• ITVI.USA
    15,746.290
    48.010
    0.3%
  • OTRI.USA
    23.890
    0.480
    2.1%
  • OTVI.USA
    15,748.000
    48.490
    0.3%
  • TLT.USA
    2.810
    0.010
    0.4%
  • TSTOPVRPM.ATLPHL
    3.640
    0.250
    7.4%
  • TSTOPVRPM.CHIATL
    2.680
    -0.160
    -5.6%
  • TSTOPVRPM.DALLAX
    1.450
    -0.060
    -4%
  • TSTOPVRPM.LAXDAL
    3.300
    0.010
    0.3%
  • TSTOPVRPM.PHLCHI
    2.020
    0.040
    2%
  • TSTOPVRPM.LAXSEA
    4.030
    0.130
    3.3%
  • WAIT.USA
    132.000
    7.000
    5.6%
  • ITVI.USA
    15,746.290
    48.010
    0.3%
  • OTRI.USA
    23.890
    0.480
    2.1%
  • OTVI.USA
    15,748.000
    48.490
    0.3%
  • TLT.USA
    2.810
    0.010
    0.4%
  • TSTOPVRPM.ATLPHL
    3.640
    0.250
    7.4%
  • TSTOPVRPM.CHIATL
    2.680
    -0.160
    -5.6%
  • TSTOPVRPM.DALLAX
    1.450
    -0.060
    -4%
  • TSTOPVRPM.LAXDAL
    3.300
    0.010
    0.3%
  • TSTOPVRPM.PHLCHI
    2.020
    0.040
    2%
  • TSTOPVRPM.LAXSEA
    4.030
    0.130
    3.3%
  • WAIT.USA
    132.000
    7.000
    5.6%
American ShipperNewsTrucking

Fake Viagra and Air Jordans seized at California ports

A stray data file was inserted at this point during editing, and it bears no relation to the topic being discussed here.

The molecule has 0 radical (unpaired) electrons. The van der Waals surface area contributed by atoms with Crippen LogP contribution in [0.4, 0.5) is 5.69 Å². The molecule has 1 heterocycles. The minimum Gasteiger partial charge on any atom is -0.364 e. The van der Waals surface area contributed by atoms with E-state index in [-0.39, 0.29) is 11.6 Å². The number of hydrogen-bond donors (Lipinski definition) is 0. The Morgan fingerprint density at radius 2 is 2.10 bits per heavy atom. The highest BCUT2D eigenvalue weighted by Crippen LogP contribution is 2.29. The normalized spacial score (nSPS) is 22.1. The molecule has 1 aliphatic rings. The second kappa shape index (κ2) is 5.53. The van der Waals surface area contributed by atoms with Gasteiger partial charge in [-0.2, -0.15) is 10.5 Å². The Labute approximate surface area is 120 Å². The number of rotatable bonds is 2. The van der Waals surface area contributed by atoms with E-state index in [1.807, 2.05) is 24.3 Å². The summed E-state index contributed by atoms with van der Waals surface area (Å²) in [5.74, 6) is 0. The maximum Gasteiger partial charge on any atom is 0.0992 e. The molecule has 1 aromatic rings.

$32M in counterfeit products were seized from containers arriving from China

More than $32 million worth of fake Viagra pills, knockoff footwear and other counterfeit products were recently seized in shipments arriving from China, authorities said.

U.S. Customs and Border Protection and other law enforcement agencies seized the illicit goods from three containerized shipments at the ports of Los Angeles and Long Beach on Thursday.

The seized goods included more than 1 million fake Viagra pills along with counterfeit footwear, belts, purses and headphones branded Nike, Gucci, Versace, Louis Vuitton, Christian Dior and Beats. If genuine, the seized merchandise would have had an estimated retail value of $32.2 million, according to a release.

The seized goods included more than 1 million fake Viagra pills along with counterfeit footwear, belts, purses and headphones. (Photo: CBP)

“Criminals are exploiting e-commerce platforms to sell counterfeit and often dangerous goods to unwitting holiday shoppers,” said Carlos C. Martel, CBP director of field operations in Los Angeles. 

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Noi Mahoney

Noi Mahoney is a Texas-based journalist who covers Mexico cross-border trucking, logistics and trade for FreightWaves. He graduated from the University of Texas at Austin with a degree in English in 1999. Mahoney has more than 20 years experience as journalist, working for newspapers in Florida, Maryland and Texas. Contact nmahoney@freightwaves.com

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